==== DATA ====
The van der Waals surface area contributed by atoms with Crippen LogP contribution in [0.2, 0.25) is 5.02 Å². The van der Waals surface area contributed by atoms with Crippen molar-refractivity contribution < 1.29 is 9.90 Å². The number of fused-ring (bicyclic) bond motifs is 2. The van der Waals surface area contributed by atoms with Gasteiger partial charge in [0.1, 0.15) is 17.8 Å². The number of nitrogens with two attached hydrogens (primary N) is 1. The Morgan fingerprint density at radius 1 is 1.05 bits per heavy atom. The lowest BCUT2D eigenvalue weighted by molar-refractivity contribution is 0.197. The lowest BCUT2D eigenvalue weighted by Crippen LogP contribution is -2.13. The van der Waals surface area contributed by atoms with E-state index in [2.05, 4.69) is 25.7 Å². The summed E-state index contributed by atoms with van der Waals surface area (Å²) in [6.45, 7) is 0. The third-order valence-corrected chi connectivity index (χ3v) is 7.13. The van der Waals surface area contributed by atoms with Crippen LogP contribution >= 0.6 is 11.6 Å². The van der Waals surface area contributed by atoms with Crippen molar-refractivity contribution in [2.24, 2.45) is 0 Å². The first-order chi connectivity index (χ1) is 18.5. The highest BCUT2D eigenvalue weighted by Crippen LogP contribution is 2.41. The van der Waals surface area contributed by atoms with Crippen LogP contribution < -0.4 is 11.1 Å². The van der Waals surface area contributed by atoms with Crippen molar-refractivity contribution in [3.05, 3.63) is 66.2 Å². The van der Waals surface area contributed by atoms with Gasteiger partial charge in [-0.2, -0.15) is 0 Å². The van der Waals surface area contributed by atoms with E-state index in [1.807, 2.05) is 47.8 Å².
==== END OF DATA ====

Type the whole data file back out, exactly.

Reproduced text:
The van der Waals surface area contributed by atoms with Crippen LogP contribution in [0.2, 0.25) is 5.02 Å². The van der Waals surface area contributed by atoms with Crippen molar-refractivity contribution < 1.29 is 9.90 Å². The number of fused-ring (bicyclic) bond motifs is 2. The van der Waals surface area contributed by atoms with Gasteiger partial charge in [0.1, 0.15) is 17.8 Å². The number of nitrogens with two attached hydrogens (primary N) is 1. The Morgan fingerprint density at radius 1 is 1.05 bits per heavy atom. The lowest BCUT2D eigenvalue weighted by molar-refractivity contribution is 0.197. The lowest BCUT2D eigenvalue weighted by Crippen LogP contribution is -2.13. The van der Waals surface area contributed by atoms with E-state index in [2.05, 4.69) is 25.7 Å². The summed E-state index contributed by atoms with van der Waals surface area (Å²) in [6.45, 7) is 0. The third-order valence-corrected chi connectivity index (χ3v) is 7.13. The van der Waals surface area contributed by atoms with Crippen LogP contribution >= 0.6 is 11.6 Å². The van der Waals surface area contributed by atoms with Crippen molar-refractivity contribution in [2.24, 2.45) is 0 Å². The first-order chi connectivity index (χ1) is 18.5. The highest BCUT2D eigenvalue weighted by Crippen LogP contribution is 2.41. The van der Waals surface area contributed by atoms with Crippen LogP contribution < -0.4 is 11.1 Å². The van der Waals surface area contributed by atoms with Crippen molar-refractivity contribution in [3.05, 3.63) is 66.2 Å². The van der Waals surface area contributed by atoms with Gasteiger partial charge in [-0.2, -0.15) is 0 Å². The van der Waals surface area contributed by atoms with E-state index in [1.807, 2.05) is 47.8 Å².